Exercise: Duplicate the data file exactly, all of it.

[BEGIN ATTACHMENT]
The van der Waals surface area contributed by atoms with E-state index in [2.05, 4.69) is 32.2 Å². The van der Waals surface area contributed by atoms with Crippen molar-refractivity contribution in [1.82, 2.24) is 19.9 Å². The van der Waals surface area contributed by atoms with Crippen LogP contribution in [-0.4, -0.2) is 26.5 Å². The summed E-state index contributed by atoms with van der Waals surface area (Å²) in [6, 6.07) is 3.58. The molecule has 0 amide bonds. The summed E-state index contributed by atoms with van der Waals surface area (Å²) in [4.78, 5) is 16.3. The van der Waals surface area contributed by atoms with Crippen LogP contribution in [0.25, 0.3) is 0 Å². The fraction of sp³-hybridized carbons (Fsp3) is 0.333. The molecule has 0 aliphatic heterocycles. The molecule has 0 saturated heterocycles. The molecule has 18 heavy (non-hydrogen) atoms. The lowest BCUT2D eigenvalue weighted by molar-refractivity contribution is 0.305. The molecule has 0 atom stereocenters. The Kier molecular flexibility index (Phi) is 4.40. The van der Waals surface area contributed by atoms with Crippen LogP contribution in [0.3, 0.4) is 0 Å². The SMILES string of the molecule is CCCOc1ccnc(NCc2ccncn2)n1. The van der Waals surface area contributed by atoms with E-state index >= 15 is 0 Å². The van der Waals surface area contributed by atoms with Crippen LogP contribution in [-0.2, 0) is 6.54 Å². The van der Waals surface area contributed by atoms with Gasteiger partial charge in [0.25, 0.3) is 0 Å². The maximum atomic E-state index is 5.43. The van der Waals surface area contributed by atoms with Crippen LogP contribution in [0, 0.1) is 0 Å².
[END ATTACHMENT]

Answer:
The van der Waals surface area contributed by atoms with E-state index in [2.05, 4.69) is 32.2 Å². The van der Waals surface area contributed by atoms with Crippen molar-refractivity contribution in [1.82, 2.24) is 19.9 Å². The van der Waals surface area contributed by atoms with Crippen LogP contribution in [-0.4, -0.2) is 26.5 Å². The summed E-state index contributed by atoms with van der Waals surface area (Å²) in [6, 6.07) is 3.58. The molecule has 0 amide bonds. The summed E-state index contributed by atoms with van der Waals surface area (Å²) in [4.78, 5) is 16.3. The van der Waals surface area contributed by atoms with Crippen LogP contribution in [0.25, 0.3) is 0 Å². The fraction of sp³-hybridized carbons (Fsp3) is 0.333. The molecule has 0 aliphatic heterocycles. The molecule has 0 saturated heterocycles. The molecule has 18 heavy (non-hydrogen) atoms. The lowest BCUT2D eigenvalue weighted by molar-refractivity contribution is 0.305. The molecule has 0 atom stereocenters. The Kier molecular flexibility index (Phi) is 4.40. The van der Waals surface area contributed by atoms with Crippen LogP contribution in [0.3, 0.4) is 0 Å². The SMILES string of the molecule is CCCOc1ccnc(NCc2ccncn2)n1. The van der Waals surface area contributed by atoms with E-state index >= 15 is 0 Å². The van der Waals surface area contributed by atoms with Crippen LogP contribution in [-0.2, 0) is 6.54 Å². The van der Waals surface area contributed by atoms with Gasteiger partial charge in [0.25, 0.3) is 0 Å². The maximum atomic E-state index is 5.43. The van der Waals surface area contributed by atoms with Crippen LogP contribution in [0, 0.1) is 0 Å².